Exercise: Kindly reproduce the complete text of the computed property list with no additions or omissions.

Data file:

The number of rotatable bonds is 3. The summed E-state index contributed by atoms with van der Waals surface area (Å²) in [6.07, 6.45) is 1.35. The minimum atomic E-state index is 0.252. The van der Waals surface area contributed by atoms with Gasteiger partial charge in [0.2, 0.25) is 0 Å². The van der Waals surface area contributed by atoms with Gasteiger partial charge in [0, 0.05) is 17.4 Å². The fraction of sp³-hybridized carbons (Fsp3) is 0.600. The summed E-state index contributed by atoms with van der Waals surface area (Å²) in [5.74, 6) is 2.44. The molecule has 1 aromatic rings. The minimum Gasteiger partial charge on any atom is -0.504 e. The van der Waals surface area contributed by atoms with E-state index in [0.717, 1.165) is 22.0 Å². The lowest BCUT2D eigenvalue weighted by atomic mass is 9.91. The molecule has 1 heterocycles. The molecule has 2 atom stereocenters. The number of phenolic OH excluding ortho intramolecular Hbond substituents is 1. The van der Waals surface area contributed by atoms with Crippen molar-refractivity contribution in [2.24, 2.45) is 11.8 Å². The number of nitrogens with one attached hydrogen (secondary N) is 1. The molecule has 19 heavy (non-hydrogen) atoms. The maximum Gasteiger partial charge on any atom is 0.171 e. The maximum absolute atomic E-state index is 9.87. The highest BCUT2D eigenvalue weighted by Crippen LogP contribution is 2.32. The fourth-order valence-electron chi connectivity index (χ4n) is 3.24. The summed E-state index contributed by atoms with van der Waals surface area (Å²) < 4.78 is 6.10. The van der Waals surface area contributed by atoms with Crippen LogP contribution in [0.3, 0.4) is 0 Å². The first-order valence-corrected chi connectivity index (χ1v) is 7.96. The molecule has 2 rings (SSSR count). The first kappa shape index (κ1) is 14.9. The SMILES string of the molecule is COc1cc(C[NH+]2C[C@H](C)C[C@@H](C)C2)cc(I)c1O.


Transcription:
The number of rotatable bonds is 3. The summed E-state index contributed by atoms with van der Waals surface area (Å²) in [6.07, 6.45) is 1.35. The minimum atomic E-state index is 0.252. The van der Waals surface area contributed by atoms with Gasteiger partial charge in [0.2, 0.25) is 0 Å². The van der Waals surface area contributed by atoms with Gasteiger partial charge in [0, 0.05) is 17.4 Å². The fraction of sp³-hybridized carbons (Fsp3) is 0.600. The summed E-state index contributed by atoms with van der Waals surface area (Å²) in [5.74, 6) is 2.44. The molecule has 1 aromatic rings. The minimum Gasteiger partial charge on any atom is -0.504 e. The van der Waals surface area contributed by atoms with E-state index in [0.717, 1.165) is 22.0 Å². The lowest BCUT2D eigenvalue weighted by atomic mass is 9.91. The molecule has 1 heterocycles. The molecule has 2 atom stereocenters. The number of phenolic OH excluding ortho intramolecular Hbond substituents is 1. The van der Waals surface area contributed by atoms with Crippen molar-refractivity contribution in [2.24, 2.45) is 11.8 Å². The number of nitrogens with one attached hydrogen (secondary N) is 1. The molecule has 19 heavy (non-hydrogen) atoms. The maximum Gasteiger partial charge on any atom is 0.171 e. The maximum absolute atomic E-state index is 9.87. The highest BCUT2D eigenvalue weighted by Crippen LogP contribution is 2.32. The fourth-order valence-electron chi connectivity index (χ4n) is 3.24. The summed E-state index contributed by atoms with van der Waals surface area (Å²) < 4.78 is 6.10. The van der Waals surface area contributed by atoms with Crippen LogP contribution in [0.3, 0.4) is 0 Å². The first-order valence-corrected chi connectivity index (χ1v) is 7.96. The molecule has 2 rings (SSSR count). The first kappa shape index (κ1) is 14.9. The SMILES string of the molecule is COc1cc(C[NH+]2C[C@H](C)C[C@@H](C)C2)cc(I)c1O.